There is a correlation between our involvement in BRICS and “macroeconomic stability in an uncertain world”. The volatile global economy, as correctly pointed out by the Minister is largely beyond our control or influence. This is of serious concern to us because the experiences of poor people in Developing Economies and Least Developed Countries (LDC’s) attest to increased levels of poverty, inequality and marginalization. The budget speech does not spell out what mechanisms our government is putting in place to ensure that we are not overshadowed by these larger economies and that our developmental needs will not be compromised. In this context we are asking for greater levels of dialogue and participation with civil society formations as vehicles to hear the voices of our communities and families.

The planned banking reforms as proposed by the Minister, although aimed at empowering consumers to move away from banks when they are unhappy with their banking arrangements and when they believe that they are being ripped off, do not in the least attempt to transform the banking sector. The banking and financial sectors are largely to blame for the current global economic crisis and it is short sighted of the Minister not to explicitly address the broader transformational requirements of this sector. As civil society we are looking forward to robust engagements around the policy proposals that the Minister was referring to in his budget speech regarding transformation of the financial sector.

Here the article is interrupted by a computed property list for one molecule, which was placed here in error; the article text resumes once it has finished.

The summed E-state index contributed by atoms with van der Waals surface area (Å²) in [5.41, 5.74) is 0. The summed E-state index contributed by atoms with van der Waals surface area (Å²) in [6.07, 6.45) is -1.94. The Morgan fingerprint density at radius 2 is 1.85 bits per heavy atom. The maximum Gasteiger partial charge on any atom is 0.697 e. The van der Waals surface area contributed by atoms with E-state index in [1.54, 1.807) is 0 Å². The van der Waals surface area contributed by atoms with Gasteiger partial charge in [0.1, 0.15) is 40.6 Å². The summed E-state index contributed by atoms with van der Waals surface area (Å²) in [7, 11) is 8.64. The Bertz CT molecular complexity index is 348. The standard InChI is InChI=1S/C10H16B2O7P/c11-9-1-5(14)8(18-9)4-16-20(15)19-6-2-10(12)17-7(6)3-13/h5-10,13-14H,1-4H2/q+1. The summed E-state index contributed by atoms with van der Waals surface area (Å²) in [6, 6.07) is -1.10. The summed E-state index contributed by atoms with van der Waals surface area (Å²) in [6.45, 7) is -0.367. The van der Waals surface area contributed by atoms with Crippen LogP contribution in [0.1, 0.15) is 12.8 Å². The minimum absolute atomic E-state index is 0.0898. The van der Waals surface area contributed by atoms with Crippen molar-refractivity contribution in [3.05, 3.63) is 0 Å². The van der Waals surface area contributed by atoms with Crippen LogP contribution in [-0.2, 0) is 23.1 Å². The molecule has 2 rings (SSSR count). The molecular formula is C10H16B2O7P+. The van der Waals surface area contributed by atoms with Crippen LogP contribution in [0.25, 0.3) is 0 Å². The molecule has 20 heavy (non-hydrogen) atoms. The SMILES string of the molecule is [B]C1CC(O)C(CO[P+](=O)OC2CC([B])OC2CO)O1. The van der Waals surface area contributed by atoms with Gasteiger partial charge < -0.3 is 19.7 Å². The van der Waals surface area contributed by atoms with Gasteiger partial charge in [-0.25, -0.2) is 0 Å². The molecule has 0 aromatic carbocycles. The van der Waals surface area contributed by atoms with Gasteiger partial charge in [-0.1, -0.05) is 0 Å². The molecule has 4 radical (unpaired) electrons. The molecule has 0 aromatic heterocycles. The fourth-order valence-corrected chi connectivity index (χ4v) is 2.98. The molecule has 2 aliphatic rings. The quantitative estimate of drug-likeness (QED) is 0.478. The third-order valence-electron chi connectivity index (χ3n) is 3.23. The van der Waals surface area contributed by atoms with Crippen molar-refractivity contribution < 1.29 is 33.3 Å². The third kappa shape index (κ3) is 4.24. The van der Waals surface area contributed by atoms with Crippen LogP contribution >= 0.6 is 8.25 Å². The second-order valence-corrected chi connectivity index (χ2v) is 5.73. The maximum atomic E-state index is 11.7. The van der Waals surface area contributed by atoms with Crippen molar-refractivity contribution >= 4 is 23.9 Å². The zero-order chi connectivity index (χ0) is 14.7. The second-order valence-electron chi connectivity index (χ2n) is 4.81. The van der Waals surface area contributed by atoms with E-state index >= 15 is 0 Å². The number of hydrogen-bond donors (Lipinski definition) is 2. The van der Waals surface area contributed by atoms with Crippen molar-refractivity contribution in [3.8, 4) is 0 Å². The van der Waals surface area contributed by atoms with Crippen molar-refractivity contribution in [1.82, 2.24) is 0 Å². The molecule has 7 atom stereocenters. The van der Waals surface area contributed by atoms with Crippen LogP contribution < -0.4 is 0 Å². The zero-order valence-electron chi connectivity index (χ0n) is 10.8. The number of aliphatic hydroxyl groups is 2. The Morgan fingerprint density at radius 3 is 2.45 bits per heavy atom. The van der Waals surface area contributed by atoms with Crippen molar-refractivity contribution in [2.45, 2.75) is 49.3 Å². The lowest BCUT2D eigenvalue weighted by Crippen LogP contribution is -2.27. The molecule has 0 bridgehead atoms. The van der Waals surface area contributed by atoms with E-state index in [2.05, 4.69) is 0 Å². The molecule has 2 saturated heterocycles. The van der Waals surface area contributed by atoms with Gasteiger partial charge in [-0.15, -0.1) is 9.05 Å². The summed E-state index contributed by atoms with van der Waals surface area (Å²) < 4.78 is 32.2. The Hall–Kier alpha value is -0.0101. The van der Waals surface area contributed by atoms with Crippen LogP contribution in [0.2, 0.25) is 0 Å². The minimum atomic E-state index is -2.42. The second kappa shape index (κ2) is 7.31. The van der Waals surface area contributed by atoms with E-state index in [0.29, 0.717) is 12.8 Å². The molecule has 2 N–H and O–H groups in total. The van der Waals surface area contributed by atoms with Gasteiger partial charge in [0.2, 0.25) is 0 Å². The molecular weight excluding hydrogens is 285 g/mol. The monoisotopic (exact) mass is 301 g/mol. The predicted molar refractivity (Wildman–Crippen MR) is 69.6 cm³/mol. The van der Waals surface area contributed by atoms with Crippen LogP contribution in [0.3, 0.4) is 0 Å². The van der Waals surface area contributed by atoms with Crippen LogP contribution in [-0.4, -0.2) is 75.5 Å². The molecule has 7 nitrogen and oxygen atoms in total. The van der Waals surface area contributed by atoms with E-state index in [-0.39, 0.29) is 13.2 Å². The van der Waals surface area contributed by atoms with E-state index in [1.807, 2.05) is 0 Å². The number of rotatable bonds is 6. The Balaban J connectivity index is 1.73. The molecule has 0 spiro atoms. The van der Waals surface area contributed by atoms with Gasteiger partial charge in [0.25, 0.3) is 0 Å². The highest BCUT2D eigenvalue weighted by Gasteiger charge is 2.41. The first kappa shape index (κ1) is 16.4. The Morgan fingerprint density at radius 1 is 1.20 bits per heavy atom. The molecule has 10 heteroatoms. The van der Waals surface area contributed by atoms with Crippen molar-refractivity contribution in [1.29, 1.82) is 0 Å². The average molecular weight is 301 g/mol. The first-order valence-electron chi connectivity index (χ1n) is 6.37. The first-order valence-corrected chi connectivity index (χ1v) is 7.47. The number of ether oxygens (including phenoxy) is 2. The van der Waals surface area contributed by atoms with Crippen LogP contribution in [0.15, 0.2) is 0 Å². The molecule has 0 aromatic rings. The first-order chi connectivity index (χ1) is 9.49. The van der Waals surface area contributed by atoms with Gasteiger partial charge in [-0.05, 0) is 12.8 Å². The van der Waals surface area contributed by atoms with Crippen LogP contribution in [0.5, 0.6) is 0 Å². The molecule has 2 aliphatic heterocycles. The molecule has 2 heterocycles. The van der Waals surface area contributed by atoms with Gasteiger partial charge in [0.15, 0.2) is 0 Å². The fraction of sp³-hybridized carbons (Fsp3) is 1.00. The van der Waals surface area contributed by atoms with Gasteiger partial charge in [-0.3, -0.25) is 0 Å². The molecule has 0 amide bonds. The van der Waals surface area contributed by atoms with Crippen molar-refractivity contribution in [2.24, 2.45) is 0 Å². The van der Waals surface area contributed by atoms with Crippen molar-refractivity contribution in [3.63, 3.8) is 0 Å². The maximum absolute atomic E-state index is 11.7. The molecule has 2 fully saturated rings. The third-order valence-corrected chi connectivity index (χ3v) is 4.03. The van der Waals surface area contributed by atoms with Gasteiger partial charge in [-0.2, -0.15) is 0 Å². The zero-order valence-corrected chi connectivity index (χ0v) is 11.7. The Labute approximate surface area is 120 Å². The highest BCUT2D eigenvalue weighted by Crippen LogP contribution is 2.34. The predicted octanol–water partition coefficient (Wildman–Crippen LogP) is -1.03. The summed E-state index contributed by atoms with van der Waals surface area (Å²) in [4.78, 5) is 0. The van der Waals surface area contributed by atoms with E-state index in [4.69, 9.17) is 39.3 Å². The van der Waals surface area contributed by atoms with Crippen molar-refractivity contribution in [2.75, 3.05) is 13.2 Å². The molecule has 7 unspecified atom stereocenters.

With regard to creating opportunities for youth employment it is our opinion that the R5 billion tax break offered to companies favours business which means that they will be paying less taxes whilst also accessing funding for training and skills development through the SETAs. We furthermore note that there is a gap between creating an opportunity for employment and providing actual long term sustainable jobs for our people. Creating opportunities have become a statistical exercise to qualify government’s involvement in the labour market. Experience globally and locally have shown that “employment opportunity” leads to piecemeal, short term employment if not underemployment. The impression this creates is that government is ceding its responsibility to business with no guarantees that it will get a return on its investment.

We therefore call on the Minister to ensure that rigorous monitoring and evaluation mechanisms are put in place within a sound regulatory framework to determine whether we are getting value for money and intervene appropriately. Furthermore, to ensure that we develop our economy over the full industry spectrum, opportunities need to be created over a wider spectrum of industries and not only selected industries such as the services sector and financial sectors. SANGOCO supports the call for decent employment and a decent living wage that translates into sustainable long term employment.